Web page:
A new set of well-preserved cart ruts has been discovered outside the Government Farm at Wied Inċita, in Mdina Road, Attard. The cart ruts are a fine example of these enigmatic features which characterise the Maltese landscape, and which may date from the prehistoric Bronze Age.
This particular stretch of cart ruts is especially significant because:
- they are the only known cart ruts in the Attard area;
- they are an excellent example of how ancient cart ruts often appear to run along the same route as modern roads;
- the different types of profile that they show suggest that they were in use for several centuries.
The cart ruts were discovered during the preparatory works for the Central Link project. After being carefully exposed and recorded under the direction of the Superintendence of Cultural Heritage, they are now at risk of being hidden again from public sight, beneath the newly widened road.
The Archaeological Society Malta and Din l-Art Ħelwa are very concerned that Malta’s precious and non-renewable archaeological resources continue to be eroded and mismanaged because of ill-prepared projects that are designed and committed to before a thorough understanding of their archaeological impact. Last Thursday’s decision to approve another major road-widening project at Għeriexem, Rabat, before a thorough archaeological survey, against the advice of ERA and of the Superintendence of Cultural Heritage, will inevitably have similar consequences.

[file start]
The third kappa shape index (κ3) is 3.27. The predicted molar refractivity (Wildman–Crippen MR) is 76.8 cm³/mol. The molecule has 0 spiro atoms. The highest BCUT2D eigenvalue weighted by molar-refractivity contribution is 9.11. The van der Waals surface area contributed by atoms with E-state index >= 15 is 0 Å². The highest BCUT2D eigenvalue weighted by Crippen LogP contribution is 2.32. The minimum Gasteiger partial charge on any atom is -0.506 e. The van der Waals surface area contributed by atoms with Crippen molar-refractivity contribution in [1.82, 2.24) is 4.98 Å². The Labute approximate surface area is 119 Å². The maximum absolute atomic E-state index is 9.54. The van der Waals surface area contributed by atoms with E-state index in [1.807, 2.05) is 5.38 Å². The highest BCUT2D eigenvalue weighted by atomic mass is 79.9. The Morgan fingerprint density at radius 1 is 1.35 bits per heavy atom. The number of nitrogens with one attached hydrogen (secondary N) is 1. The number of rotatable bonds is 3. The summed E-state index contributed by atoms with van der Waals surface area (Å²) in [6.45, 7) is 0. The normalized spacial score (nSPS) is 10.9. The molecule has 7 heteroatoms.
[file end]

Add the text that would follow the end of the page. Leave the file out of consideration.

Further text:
The Attard cart ruts are located along a length of the Rabat road which is particularly wide, and characterised by very wide pavements, centre strips and flower beds, all of which should facilitate the realignment of the road to avoid going over the cart ruts. The Archaeological Society Malta and Din l-Art Ħelwa strongly urge Infrastructure Malta, in close consultation with the Superintendence of Cultural Heritage, to commit serious efforts to redesigning the road alignment in order to allow the cart ruts to remain visible and enjoyable. The right of the public to enjoy archaeological resources is an important value enshrined in Maltese law and international conventions. It would be ironic and unacceptable if a project funded by Maltese and European taxpayers fails to make every possible effort to integrate this goal in its designs.
The Archaeological Society Malta
Din l-Art Ħelwa